Bags of clothes, toys and other family belongings spill out of lockers along one wall of the shelter, and brightly colored African blouses and wraparound garments are draped over fences outside to air.
From cubicles tucked in a corner of the YWCA Interfaith Hospitality Network shelter, workers contact other poverty-relief agencies. They are trying to find affordable housing and jobs for about a dozen Somali Bantu families who have lived for months in a center designed for stays of a few weeks.
Columbus has 30,000 Somali residents, more than any other U.S. city except Minneapolis. The Ohio state capital is experiencing a wave of secondary migration unmatched in other cities.
Social service agencies say they were not prepared to deal with the influx. "It's a significant strain," said Angela K. Plummer, director of Community Refugee/Immigrant Services. "We're a refugee agency, so people go, 'Here are these refugees; help them.' "
About 200 Somali Bantus arrived in Columbus from other U.S. cities in the past six months, seeking jobs and affordable housing they heard earlier immigrants found easily. Among them were 34 from Memphis; 30 from Atlanta; 26 from Hartford, Conn.; 22 from Chicago; and 18 from Utica, N.Y.
At the shelter, African languages mix with English as parents and staff members try to corral a dozen or so children to help clean the open room filled with benches, tables and cots -- a constant task with so many people in such a small space.
Isha Hussein Gudey arrived from Chicago in February because she was no longer able to pay her $800 monthly rent. Median monthly rent for apartments in Columbus is lower, ranging from $683 for two bedrooms to $989 for four.
"The priority right now is to get housing," Gudey, speaking through an interpreter, said in her native Maay Maay.
Yet housing regulations prevent having more than two people per bedroom in apartments, and affordable three- and four-bedroom apartments are scarce.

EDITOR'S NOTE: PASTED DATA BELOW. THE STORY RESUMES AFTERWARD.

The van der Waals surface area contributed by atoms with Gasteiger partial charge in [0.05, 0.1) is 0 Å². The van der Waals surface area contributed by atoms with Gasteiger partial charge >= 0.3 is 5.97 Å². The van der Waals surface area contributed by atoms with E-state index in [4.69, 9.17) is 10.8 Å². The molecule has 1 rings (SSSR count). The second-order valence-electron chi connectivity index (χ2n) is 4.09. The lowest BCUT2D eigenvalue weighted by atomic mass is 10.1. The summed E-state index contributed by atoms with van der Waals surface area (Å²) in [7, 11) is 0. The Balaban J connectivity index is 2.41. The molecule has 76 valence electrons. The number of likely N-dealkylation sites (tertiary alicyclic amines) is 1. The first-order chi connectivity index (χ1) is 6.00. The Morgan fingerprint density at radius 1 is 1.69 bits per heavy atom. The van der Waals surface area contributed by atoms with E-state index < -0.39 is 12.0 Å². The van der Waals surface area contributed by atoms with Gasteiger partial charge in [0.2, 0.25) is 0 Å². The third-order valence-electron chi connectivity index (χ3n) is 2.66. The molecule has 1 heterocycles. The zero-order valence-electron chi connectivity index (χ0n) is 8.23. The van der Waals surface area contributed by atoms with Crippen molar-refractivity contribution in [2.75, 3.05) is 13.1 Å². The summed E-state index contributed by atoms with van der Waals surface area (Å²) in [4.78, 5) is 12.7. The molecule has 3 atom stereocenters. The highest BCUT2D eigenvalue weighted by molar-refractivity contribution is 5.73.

Gudey stays at the shelter with her three youngest children -- three others are at school. Her husband, Sheikh Mohamed Abdalla, is trying to learn English, hoping to find a job once the family finds a home.
At the beginning of the month, five families totaling 37 people were staying at the shelter. A month earlier, about a dozen families totaling about 90 people made the shelter their temporary home. Families are bused to churches at night to sleep.
Twenty-two Somali families totaling 95 people are living in long-term homeless shelters designed for stays as long as three months. Those shelters are run by other social service organizations.
"They did overwhelm the system, and they caught people off guard," said Daniel James Van Lehman, deputy director of the National Somali Bantu Project at Portland State University in Oregon.
Most of Ohio's first wave of Somalis started arriving in the mid-1990s to escape civil war. About 400 Bantus, a group whose ancestors were brought to Somalia as slaves in the 19th century, came to Columbus last year.
Most now have jobs and houses or apartments, and are familiar with most aspects of American culture.
Franklin County had $639,704 in federal grants to help the first wave of immigrants find jobs, houses and health care, enroll their children in school and learn English. A coalition of government and social service organizations will request more money, said Lance Porter, a spokesman for the county's Department of Job and Family Services.
Community Refugee/Immigrant Services receives a federal grant to deal with unexpected arrivals, but that is enough for only one employee, who cannot handle all cases, Plummer said. The money helps migrants find jobs but not housing.
In Columbus, Somali community organizations are translating for the recent migrants and cooking authentic Somali food.
Community leaders agree the city was not prepared to handle the influx.
"The [federal] settlement plan was not executed the way it should have been," said Fatuma Bihi, a spokeswoman for Somali Women and Children's Alliance, which also helps immigrants find homes and jobs. She said Somalis are used to living in close-knit villages and were not accustomed to being spread throughout different communities.
Many new refugees have no family or friends in Columbus -- unlike other secondary migrants -- and come because they have a vague impression of a thriving community.
"They're arriving without any direct connection [to Columbus] or even job prospect," said Dennis Evans of the state Department of Job and Family Services.